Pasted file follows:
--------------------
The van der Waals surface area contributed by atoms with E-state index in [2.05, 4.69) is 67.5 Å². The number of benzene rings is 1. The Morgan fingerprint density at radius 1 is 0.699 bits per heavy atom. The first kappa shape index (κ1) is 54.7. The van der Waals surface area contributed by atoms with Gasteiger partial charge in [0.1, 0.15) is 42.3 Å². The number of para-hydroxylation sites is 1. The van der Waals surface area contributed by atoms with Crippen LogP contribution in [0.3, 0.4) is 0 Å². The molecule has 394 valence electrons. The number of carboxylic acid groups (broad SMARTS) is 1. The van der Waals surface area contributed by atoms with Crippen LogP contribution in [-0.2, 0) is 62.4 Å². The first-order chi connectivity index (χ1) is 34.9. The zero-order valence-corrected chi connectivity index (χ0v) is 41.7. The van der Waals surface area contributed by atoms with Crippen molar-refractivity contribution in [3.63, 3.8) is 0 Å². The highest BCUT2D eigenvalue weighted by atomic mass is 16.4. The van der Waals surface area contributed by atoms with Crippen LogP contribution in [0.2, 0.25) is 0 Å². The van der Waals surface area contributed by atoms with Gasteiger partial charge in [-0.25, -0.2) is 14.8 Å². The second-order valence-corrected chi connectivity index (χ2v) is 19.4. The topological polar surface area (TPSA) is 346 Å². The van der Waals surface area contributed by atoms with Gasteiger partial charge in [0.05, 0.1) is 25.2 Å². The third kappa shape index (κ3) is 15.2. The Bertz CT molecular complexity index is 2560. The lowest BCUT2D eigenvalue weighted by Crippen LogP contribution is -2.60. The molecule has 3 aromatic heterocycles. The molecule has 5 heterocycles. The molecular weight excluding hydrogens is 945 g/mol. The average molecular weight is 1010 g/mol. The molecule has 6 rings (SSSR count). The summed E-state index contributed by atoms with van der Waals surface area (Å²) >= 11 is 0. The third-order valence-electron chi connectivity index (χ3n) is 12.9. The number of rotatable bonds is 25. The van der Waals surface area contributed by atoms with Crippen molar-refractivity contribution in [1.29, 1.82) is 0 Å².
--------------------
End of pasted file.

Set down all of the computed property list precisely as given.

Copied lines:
The van der Waals surface area contributed by atoms with E-state index in [2.05, 4.69) is 67.5 Å². The number of benzene rings is 1. The Morgan fingerprint density at radius 1 is 0.699 bits per heavy atom. The first kappa shape index (κ1) is 54.7. The van der Waals surface area contributed by atoms with Gasteiger partial charge in [0.1, 0.15) is 42.3 Å². The number of para-hydroxylation sites is 1. The van der Waals surface area contributed by atoms with Crippen LogP contribution in [0.3, 0.4) is 0 Å². The molecule has 394 valence electrons. The number of carboxylic acid groups (broad SMARTS) is 1. The van der Waals surface area contributed by atoms with Crippen LogP contribution in [-0.2, 0) is 62.4 Å². The first-order chi connectivity index (χ1) is 34.9. The zero-order valence-corrected chi connectivity index (χ0v) is 41.7. The van der Waals surface area contributed by atoms with Crippen molar-refractivity contribution in [3.63, 3.8) is 0 Å². The highest BCUT2D eigenvalue weighted by atomic mass is 16.4. The van der Waals surface area contributed by atoms with Crippen LogP contribution in [0.2, 0.25) is 0 Å². The van der Waals surface area contributed by atoms with Gasteiger partial charge in [-0.25, -0.2) is 14.8 Å². The second-order valence-corrected chi connectivity index (χ2v) is 19.4. The topological polar surface area (TPSA) is 346 Å². The van der Waals surface area contributed by atoms with Gasteiger partial charge in [0.05, 0.1) is 25.2 Å². The third kappa shape index (κ3) is 15.2. The Bertz CT molecular complexity index is 2560. The lowest BCUT2D eigenvalue weighted by Crippen LogP contribution is -2.60. The molecule has 3 aromatic heterocycles. The molecule has 5 heterocycles. The molecular weight excluding hydrogens is 945 g/mol. The average molecular weight is 1010 g/mol. The molecule has 6 rings (SSSR count). The summed E-state index contributed by atoms with van der Waals surface area (Å²) >= 11 is 0. The third-order valence-electron chi connectivity index (χ3n) is 12.9. The number of rotatable bonds is 25. The van der Waals surface area contributed by atoms with Crippen molar-refractivity contribution in [1.29, 1.82) is 0 Å².